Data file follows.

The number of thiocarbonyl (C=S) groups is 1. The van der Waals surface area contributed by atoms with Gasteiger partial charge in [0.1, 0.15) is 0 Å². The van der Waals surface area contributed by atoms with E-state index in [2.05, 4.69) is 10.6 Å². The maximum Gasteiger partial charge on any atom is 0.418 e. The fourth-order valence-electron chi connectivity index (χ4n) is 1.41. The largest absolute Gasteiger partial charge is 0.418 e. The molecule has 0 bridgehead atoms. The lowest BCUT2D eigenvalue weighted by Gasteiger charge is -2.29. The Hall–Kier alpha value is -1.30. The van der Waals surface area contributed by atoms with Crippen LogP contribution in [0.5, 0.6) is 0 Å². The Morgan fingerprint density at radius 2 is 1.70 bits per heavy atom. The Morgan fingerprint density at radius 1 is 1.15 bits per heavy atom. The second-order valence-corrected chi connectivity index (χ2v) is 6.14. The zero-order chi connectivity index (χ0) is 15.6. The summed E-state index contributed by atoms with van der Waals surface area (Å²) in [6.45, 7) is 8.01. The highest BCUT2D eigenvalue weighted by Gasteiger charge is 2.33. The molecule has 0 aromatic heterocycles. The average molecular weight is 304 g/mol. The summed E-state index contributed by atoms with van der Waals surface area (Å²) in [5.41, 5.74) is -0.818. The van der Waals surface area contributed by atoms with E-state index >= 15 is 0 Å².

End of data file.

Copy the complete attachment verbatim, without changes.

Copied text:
The number of thiocarbonyl (C=S) groups is 1. The van der Waals surface area contributed by atoms with Gasteiger partial charge in [0.1, 0.15) is 0 Å². The van der Waals surface area contributed by atoms with E-state index in [2.05, 4.69) is 10.6 Å². The maximum Gasteiger partial charge on any atom is 0.418 e. The fourth-order valence-electron chi connectivity index (χ4n) is 1.41. The largest absolute Gasteiger partial charge is 0.418 e. The molecule has 0 bridgehead atoms. The lowest BCUT2D eigenvalue weighted by Gasteiger charge is -2.29. The Hall–Kier alpha value is -1.30. The van der Waals surface area contributed by atoms with Crippen LogP contribution in [0.5, 0.6) is 0 Å². The Morgan fingerprint density at radius 2 is 1.70 bits per heavy atom. The Morgan fingerprint density at radius 1 is 1.15 bits per heavy atom. The second-order valence-corrected chi connectivity index (χ2v) is 6.14. The zero-order chi connectivity index (χ0) is 15.6. The summed E-state index contributed by atoms with van der Waals surface area (Å²) in [6.45, 7) is 8.01. The highest BCUT2D eigenvalue weighted by Gasteiger charge is 2.33. The molecule has 0 aromatic heterocycles. The average molecular weight is 304 g/mol. The summed E-state index contributed by atoms with van der Waals surface area (Å²) in [5.41, 5.74) is -0.818. The van der Waals surface area contributed by atoms with E-state index >= 15 is 0 Å².